Monday, November 27, 2006

Mozart, in the Flesh.

*this post began November 10, 2006, spent a few weeks moping around my drafts box, when it finally decided to make a rather lackluster entrance on the 27th of November after a very relaxing Thanksgiving holiday weekend.

I attended a classical music concert the other night. This may surprise you because if you've been reading my blog it may seem like I wouldn't be able to appreciate anything of cultural value or significance. This is not entirely true. It is also not true that I went for the free wine. While it is true that I very much enjoy classical music, I also have to agree with the restless children sitting in front of me that it's tough to discern how much time is left in the concert. We all have places to go and television shows to watch. And sometimes you just want to know what you are listening to. If you're not schooled in classical musical terminology, words like "addagio" and "andante" may mean nothing to you. A program is great, but if it's written in Portuguese, you're less likely to refer to it for answers. That is unless you are in fact Portuguese, in which case, you will be relieved and pleasantly surprised that it is in your native language. So to help those of you that don't have even a basic understanding of musical terms, except for the fact that they appear to be in Italian, or Latin, or possibly Greek, I will provide some useful definitions to help you in your hour(s) of need.

Adagio: Slow-moving, restful. You will be overcome by feelings of serenity (possibly the wine). Note the interesting facial expressions the pianist makes as he plays, how it looks like the piano speaks to him, and he is communicating back. What are they talking about? Movies? Fast food? The validity and existence of global warming?

Allegro:
Not an anti-histamine. This portion of the concert is played lively and fast. Children will become excited by this fast-paced section of music and will kick the back of your chair progressively harder as the piece goes on. You will say a silent prayer thanking the heavens you do not have children of your own.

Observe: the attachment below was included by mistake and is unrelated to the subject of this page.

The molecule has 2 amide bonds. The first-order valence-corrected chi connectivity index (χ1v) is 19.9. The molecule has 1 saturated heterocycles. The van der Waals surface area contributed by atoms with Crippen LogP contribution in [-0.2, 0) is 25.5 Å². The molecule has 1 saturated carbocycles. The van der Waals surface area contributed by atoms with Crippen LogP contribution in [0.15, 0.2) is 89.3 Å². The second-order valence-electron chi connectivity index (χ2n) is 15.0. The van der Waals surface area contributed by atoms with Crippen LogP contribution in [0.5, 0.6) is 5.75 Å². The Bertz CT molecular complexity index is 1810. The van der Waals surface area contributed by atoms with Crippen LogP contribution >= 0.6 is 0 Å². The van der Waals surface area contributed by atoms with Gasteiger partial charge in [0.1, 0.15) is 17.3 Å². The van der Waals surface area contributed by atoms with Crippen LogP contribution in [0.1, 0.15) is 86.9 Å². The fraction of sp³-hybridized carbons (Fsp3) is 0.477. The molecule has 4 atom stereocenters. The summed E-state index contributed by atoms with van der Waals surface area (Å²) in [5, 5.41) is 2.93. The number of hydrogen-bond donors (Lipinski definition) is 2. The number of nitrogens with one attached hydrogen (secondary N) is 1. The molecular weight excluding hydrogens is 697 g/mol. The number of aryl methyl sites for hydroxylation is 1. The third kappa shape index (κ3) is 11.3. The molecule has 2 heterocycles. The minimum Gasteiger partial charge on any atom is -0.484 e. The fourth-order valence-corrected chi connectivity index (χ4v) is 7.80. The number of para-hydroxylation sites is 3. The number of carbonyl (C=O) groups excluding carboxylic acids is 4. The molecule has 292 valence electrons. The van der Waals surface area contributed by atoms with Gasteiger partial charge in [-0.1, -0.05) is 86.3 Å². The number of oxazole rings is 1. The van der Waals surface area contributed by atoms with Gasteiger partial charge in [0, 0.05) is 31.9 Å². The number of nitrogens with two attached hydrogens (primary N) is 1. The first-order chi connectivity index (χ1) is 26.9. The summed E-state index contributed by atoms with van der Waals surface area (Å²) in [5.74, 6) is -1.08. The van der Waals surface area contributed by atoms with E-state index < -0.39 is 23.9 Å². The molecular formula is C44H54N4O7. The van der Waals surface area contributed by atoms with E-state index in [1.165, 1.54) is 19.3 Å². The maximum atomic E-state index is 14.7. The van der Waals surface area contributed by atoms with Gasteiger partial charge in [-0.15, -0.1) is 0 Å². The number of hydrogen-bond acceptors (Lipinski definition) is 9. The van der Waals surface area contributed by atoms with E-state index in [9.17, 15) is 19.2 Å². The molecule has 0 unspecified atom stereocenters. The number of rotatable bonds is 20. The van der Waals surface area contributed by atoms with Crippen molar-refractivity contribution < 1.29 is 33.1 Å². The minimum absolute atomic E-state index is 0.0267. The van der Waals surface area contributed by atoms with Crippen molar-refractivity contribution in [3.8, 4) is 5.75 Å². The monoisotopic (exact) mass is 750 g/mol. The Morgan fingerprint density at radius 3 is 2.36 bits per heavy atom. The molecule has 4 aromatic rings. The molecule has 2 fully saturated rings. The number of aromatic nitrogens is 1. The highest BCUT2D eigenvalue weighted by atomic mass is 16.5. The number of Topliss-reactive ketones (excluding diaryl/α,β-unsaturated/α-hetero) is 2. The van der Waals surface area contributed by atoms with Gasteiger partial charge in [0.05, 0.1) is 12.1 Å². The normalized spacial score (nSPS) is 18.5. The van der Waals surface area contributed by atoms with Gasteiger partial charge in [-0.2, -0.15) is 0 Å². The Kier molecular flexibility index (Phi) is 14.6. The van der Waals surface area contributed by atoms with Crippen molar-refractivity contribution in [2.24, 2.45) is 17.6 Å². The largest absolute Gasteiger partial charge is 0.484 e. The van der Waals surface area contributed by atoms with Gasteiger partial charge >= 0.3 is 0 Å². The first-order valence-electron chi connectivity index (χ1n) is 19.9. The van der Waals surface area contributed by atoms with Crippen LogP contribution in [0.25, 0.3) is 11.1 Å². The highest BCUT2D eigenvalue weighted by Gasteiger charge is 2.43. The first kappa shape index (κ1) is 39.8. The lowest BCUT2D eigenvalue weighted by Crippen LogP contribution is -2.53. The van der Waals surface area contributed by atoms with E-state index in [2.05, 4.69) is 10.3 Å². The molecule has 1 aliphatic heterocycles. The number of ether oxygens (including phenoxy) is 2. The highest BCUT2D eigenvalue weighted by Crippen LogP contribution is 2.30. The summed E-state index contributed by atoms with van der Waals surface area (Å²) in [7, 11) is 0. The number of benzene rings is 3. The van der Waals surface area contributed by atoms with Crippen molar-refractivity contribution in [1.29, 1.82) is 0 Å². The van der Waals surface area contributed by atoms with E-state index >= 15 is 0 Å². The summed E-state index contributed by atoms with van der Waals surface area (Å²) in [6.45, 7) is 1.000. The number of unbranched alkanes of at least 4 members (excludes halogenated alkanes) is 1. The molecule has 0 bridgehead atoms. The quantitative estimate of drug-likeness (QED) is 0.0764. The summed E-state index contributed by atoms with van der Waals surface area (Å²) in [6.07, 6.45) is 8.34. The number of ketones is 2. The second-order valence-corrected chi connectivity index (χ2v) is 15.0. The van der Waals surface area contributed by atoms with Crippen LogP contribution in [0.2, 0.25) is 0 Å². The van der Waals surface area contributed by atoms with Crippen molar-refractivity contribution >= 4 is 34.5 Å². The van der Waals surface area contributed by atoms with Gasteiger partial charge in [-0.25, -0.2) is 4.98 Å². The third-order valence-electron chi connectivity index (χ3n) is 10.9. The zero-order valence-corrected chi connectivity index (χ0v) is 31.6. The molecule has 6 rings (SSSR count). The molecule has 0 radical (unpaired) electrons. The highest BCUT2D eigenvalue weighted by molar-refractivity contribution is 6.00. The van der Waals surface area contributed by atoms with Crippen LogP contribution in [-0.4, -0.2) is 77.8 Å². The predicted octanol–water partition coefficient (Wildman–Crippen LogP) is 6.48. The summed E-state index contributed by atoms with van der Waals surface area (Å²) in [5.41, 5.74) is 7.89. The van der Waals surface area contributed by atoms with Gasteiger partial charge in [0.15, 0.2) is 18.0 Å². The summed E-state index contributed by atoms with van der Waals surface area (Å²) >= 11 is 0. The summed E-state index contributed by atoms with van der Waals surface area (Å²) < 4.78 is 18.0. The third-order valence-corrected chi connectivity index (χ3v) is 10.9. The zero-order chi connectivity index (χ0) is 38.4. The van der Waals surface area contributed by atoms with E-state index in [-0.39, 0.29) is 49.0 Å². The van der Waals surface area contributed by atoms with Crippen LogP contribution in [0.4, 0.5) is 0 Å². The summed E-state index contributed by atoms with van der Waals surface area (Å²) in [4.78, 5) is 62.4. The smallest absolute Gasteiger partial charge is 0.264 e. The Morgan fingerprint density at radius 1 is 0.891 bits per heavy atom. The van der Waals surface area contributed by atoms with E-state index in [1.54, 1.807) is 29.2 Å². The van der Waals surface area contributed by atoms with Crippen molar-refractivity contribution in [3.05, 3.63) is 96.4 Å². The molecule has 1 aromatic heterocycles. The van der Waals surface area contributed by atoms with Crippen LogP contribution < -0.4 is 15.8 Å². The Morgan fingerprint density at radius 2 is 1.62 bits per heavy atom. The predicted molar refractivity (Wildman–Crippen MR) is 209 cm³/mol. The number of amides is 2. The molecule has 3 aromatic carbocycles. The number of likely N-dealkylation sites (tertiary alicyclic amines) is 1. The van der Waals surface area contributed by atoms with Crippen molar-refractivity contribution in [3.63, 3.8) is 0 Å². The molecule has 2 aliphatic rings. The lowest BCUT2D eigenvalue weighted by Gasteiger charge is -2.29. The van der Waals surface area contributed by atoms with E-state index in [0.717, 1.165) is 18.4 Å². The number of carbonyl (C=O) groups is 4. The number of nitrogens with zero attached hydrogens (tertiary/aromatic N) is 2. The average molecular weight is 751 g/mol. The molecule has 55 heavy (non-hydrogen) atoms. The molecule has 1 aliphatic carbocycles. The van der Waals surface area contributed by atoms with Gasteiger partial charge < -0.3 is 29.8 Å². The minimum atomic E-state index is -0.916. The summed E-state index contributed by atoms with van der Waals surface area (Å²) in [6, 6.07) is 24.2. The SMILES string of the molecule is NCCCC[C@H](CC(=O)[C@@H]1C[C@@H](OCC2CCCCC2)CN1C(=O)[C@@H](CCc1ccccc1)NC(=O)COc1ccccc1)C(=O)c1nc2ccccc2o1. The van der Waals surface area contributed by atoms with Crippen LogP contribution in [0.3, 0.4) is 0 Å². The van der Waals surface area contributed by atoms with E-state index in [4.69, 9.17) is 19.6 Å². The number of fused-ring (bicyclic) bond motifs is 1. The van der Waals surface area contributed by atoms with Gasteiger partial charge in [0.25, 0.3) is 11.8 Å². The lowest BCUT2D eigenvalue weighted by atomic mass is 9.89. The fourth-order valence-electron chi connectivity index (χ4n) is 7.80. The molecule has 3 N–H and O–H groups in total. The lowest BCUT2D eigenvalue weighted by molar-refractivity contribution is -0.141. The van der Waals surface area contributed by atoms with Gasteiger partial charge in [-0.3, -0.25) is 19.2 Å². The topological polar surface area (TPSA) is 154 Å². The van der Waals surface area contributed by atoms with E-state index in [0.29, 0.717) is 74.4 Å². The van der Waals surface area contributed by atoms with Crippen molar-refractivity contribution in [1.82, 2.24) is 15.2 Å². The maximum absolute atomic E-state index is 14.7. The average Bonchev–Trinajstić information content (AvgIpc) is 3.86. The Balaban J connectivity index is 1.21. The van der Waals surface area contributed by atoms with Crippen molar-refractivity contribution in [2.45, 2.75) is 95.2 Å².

Affettati: A selection of sliced meats, often used in popular panini sandwiches.

Intermission: (By now, you are familiar with this one. For starters, it's in English. But I will provide a brief reminder of what you can expect at a classical music intermission.) You will sit quietly in your folding chair wondering where all the attractive people are. Everyone around you will get up to mingle and refill their refreshments. You will sit awkwardly for the duration because you realize you don't actually know anyone. Intermission will seem unnecessarily long. You will consider refilling your tiny plastic cup of wine (which appears to have been designed for a small child, but you know this is not a logical assumption), but will think twice when you realize a) you are too lazy and b) you definitely already drank too much at dinner. Also, congratulations! You made it half-way!

Allegretto: Fairly lively and fast. Similar to the "allegro" part of the concert, with the addition of the word "fairly." Musical accompaniment will be provided by the cell phone of a man in row 3, who has thoughtfully left his ringer on during the performance. You will note the conflicting yet strangely haunting combination of Night Ranger's "Sister Christian" played alongside Mozart's Piano Sonata in C Major.



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